KARL: But it's not that you're objecting to talking about, for instance, the broader effort to overturn the election. That was one of the other items.
PENCE: As I've said, we're not asserting executive privilege, which may encompass other discussions. I believe the president may well have brought a claim for that. But I just believe that the work that I did preparing for and conducting on my role as president of the Senate is covered by the speech and debate clause. I believe we have the law on our side-
KARL: But the other issues
PENCE: But we'll wait and see on the court.
KARL: OK. OK. Thank you for clarifying that because I know that you think big picture. Nobody is above the law. You don't think Donald Trump is above the law?
PENCE: Nobody's above the law. But nobody's beneath the law either. And the American people are troubled after four years of our administration, seeing the politicization of the Justice Department, I strongly support the efforts in Congress to investigate the role that politics is playing in our justice system today. And this latest news of, of the Manhattan D.A. determined to apparently bring an indictment against a former president of the United States just feels like one more example of politics being in the lead in our justice system. And that's not what the American people want. We want equal justice before the law, and that's a principle I'll always stand on.
KARL: So let's turn to the next election -- you're here in Iowa. Are you running for president?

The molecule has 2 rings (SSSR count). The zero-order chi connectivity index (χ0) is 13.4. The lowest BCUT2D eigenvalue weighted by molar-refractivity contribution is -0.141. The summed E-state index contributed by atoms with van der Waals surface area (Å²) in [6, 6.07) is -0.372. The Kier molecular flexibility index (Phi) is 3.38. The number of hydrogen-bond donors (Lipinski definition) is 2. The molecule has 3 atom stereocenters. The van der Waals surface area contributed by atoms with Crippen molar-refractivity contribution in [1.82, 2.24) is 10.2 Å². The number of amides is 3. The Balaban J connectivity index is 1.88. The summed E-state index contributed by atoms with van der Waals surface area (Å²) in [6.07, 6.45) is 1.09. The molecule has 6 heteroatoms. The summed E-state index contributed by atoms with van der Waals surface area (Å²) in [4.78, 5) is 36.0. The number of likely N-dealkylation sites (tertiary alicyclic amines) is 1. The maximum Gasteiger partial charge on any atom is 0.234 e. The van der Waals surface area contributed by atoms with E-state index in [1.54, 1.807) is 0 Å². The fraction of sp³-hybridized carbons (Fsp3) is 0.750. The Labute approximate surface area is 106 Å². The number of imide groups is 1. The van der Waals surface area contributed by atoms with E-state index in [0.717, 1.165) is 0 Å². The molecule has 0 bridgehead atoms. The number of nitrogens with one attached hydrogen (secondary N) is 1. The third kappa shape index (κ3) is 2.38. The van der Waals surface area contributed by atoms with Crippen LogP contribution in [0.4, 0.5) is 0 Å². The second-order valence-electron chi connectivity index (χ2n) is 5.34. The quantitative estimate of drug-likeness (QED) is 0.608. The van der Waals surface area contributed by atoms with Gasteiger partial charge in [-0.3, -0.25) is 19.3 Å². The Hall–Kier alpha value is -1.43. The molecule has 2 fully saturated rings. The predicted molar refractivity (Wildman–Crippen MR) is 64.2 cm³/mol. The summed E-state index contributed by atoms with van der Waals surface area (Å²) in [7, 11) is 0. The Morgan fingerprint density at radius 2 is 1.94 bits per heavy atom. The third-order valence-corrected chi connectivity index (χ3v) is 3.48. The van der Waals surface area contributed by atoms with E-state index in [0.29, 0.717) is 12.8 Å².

PENCE: Well, we're giving serious consideration to it, Jon, and we're getting a lot of encouragement, not only here in Iowa, but all across the country. When I, when I think of the blessings I've had in my life to serve in the Congress for 12 years, to serve as governor of Indiana and then as vice president of the United States and then I think of the magnitude of challenges facing this country at home and abroad under the failed record of the Biden administration, we're, we're giving, we're giving prayerful consideration to what role we might play, but I think now is the time for for all of us that care about this country to consider our part to play a part and to make sure that we elect leadership at every level that will turn this country around in 2024 and beyond.
KARL: You said previously that your decision would come by spring. I know it doesn't feel like spring out there. But Monday is officially the first day of spring. What's your, what's your timeline?
PENCE: Well, I can tell you we're getting closer. I've been spending time with our family, been listening to friends around the country. And I expect before too long we'll -- we'll know what our calling is. You know, Jon, it's always for our family, It's all about, It's all about what we feel called to do. I think there's two kinds of people in politics: people that are driven and people that are called. If you know my story, you'll know I've been both in my life, but the last 20 years we've just tried to respond to what we sense is a calling of the American people and a sense of God's calling in our life and we think we'll have a good sense of that in the near future and I promise to keep you posted.
KARL: On Ukraine, you've taken, you've staken out really I guess you'd call it a Reagan-esque position of defending Ukraine, standing up against Russian aggression, but I'm sure you heard Gov. DeSantis say that the war in Ukraine is a territorial dispute. You would disagree.